Mercedes mayor reelected, Place 3 commissioner race headed to runoff

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In this May 5, 2021 file photo, Mercedes City Hall can be seen in Mercedes. (Joel Martinez | [email protected])

Voters in Mercedes sent a clear message on Election Day in reelecting Mayor Oscar Montoya to his second term in office while fending off two challengers — including a former commissioner.

But the message was less clear in the race for Place 3 — the only other contested seat on the Mercedes City Commission.

Like the mayoral race, the run for Place 3 drew three candidates — incumbent Joe Martinez and former commissioners Leonel Benavidez and Leandro “Leo” Villarreal. None of the three candidates won more than 50% of the votes, leaving no clear winner.

Instead, Martinez will face off against Benavidez in a runoff whose date has yet to be determined.

Montoya was thankful for the win.

“I want to thank God, first of all. I want to thank my family and all my supporters that came out to help. And then lastly, all the citizens that voiced their opinion by voting,” Montoya said Monday.

A total of 1,430 Mercedes residents cast a ballot in the mayoral race. Of those, 797 voted for Montoya, or just under 56%.

Montoya’s next closest challenger was Joaquin Hernandez Sr., a newcomer to politics, who earned 377 votes, or just under 27%.

Hernandez Sr.’s son, Joaquin Jr., previously worked as the city’s public works director until the city terminated him last fall.

In October 2022, the younger Hernandez initiated legal proceedings against the city in anticipation of filing a lawsuit.

And finally, former Mercedes Commissioner Cristela “Cris” De Leon Hernandez, no relation to the Hernandez’s, won 18% — or 256 votes — of the ballots cast in the mayoral race.

Montoya expressed his enthusiasm to continue pursuing the goals he began working on when he was first elected in November 2020.

“It feels great. I’m actually excited to get started on moving the city forward and continue doing what we’ve been doing,” Montoya said.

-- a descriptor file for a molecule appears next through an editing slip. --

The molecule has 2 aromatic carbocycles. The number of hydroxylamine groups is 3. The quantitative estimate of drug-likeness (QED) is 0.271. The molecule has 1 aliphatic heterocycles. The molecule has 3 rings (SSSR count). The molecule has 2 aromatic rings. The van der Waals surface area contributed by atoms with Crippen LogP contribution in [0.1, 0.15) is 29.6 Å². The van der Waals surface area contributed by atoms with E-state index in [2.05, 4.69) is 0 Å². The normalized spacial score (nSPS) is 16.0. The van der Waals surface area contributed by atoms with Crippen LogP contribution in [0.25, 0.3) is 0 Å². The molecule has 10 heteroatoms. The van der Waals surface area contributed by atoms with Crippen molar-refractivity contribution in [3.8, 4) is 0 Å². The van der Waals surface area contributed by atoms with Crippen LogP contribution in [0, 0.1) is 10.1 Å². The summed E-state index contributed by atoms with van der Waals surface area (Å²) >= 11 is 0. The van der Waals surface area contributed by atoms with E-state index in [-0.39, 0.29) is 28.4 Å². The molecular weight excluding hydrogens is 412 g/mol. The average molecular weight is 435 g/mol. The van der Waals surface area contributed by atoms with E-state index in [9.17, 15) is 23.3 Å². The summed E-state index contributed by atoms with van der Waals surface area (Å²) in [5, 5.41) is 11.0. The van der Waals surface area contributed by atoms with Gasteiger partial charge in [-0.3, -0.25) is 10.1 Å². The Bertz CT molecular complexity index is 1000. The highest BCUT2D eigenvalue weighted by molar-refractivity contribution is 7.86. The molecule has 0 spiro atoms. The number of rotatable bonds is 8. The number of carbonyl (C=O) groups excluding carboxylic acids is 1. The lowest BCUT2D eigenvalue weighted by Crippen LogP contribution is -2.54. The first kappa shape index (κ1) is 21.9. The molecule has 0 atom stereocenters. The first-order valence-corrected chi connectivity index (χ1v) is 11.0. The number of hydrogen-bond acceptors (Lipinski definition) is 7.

“To me, the takeaway … is that the citizens want more of what we’re doing, it’s our job to get it done,” he said.

Despite heading to a runoff for Place 3, Martinez was equally optimistic.

“What we’ve been able to do as a united commission speaks for itself. Our work over the last two-and-a-half years speaks for itself,” Martinez said.

Both he and Montoya ran together on a slate.

Martinez said he was pleased with Saturday night’s election results, having won exactly 600 votes, or almost 43% of the 1,408 ballots cast in the race for Place 3.

Former Mercedes Commissioner Leo Villarreal came in third with 372 votes.

Meanwhile, Benavidez, who lost his bid for reelection to Place 2 last May, won nearly 31% of the ballots cast, or 436 votes.

Now he and Martinez will face off against each other to determine who will hold the Place 3 seat.

Where Martinez saw good signs in earning 600 votes, Benavidez sees the election results a little differently.

Between him and Villarreal, some 808 people didn’t vote for Martinez, Benavidez said.

“More people voted, obviously, against the incumbent than those that voted for him. That’s what stands out the most,” Benavidez said.

He sees that as a sign that Mercedes residents do want change — and perhaps a return to what he calls “honest work.”

“My message to the public is honest work. The forum — the meet your candidate forum that was removed from Facebook there — one of the big questions was, what set you apart from the other candidates and that’s the honest work,” Benavidez said.

The former commissioner was referring to a candidate forum which was livestreamed on Facebook on April 19.

Benavidez expressed skepticism over what happened to the video — which seems to have disappeared from the platform — implying it may have been intentionally removed after he made comments critical of the mayor.

Montoya panned the criticism.

“One of the candidates (was) just trying to bring back old stuff. I’m about the future,” Montoya said, adding that he tried to stay out of political arguments that sprouted on social media ahead of the election.

“I just avoided any of that kind of stuff,” he said.

Montoya’s running mate agreed with his assessment of Benavidez.

“Our opponent is somebody that wants to come in and has shown what his work is about — being disruptive, being a divider instead of being a uniter,” Martinez said.

“The message is clear, you know. You have a choice — look in the rearview mirror and go back to what we came out of or we can continue to progress forward,” he said.

Find the complete, unofficial election results of races across the Rio Grande Valley here.